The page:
The problem is that once we start discussing the reconciliation programs of this kind on the soil of former Yugoslavian republics, the picture is not quite as straightforward. The reconciliation programs, which have been introduced in the area, came in the same package with the economic means of help for building up the country from ruins in which it still is. More precisely, the so-called reconciliation programs conditioned the economic means. In this case I am thinking particularly of the case of Bosnia. It is very doubtful how far this kind of ‘forced reconciliation’ can go. Down there, the main focus had been on ‘getting on with it as soon as possible’ while getting out in the open only discussions about the biggest crimes committed. There are no open discussions between the local environments; the conflicts are suppressed until further notice. This will remain so until some point in a (hopefully) very distant future, when as many Western politicians cynically claimed (while turning their heads in ignorance, not to see what was really going on) yet again “history will just repeat itself”. How do we deal with this straightforward cynicism then and now? Or is this an attempt of defining away their partial responsibility for the genocide Serbs committed in Croatia and Bosnia?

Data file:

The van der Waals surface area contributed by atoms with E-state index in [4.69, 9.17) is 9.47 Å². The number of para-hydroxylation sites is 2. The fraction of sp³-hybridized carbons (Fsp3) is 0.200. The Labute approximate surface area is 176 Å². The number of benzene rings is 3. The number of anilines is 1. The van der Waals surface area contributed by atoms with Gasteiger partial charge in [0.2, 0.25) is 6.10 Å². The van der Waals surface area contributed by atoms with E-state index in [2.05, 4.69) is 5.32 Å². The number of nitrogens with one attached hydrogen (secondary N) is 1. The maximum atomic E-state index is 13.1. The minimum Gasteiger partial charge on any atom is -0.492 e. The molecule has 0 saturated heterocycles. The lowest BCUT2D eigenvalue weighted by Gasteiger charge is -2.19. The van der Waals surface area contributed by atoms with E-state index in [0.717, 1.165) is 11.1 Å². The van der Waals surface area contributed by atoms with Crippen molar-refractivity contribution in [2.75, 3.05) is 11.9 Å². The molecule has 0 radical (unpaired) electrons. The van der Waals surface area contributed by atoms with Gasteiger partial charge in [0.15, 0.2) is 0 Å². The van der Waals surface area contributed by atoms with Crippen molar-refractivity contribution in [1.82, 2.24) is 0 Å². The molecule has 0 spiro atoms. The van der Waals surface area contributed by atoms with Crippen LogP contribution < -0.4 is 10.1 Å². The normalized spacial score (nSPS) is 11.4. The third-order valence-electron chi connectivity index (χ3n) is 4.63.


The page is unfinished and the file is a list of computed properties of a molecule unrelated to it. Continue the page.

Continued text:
Christie: But punishment, can we forget about it? Not totally. A person might have done something awful, or at least think he had. He might seek punishment insist on being punished. Or he might not dare to face the person he has harmed, – rather then rotten in prison for life. It might also be that the offender never ceased to represent a danger to other people, and it was beyond doubt that this was the situation. Or the offended against would not accept any peace-process, but insist that punishment was the only possible answer.

In such cases it might be unavoidable to use some sort of enforced measures against the person. Some would say: Let us call these measures treatment, or confinement. My preference would be to see it as punishment. Within that framework, it becomes clearer what we are doing. And particularly; Penal law gives most protection to the person(s) receiving the enforced measures.

Punishment is to inflict an evil intended as evil. Generally, we think of our societies as places where we attempt to reduce sufferings. Why not also think like that when it comes to unacceptable behaviour. In my value-system, a society with a low level of pain-delivery is a better society, a more decent society, than one with a high level of pain-delivery.

August 28, 2005.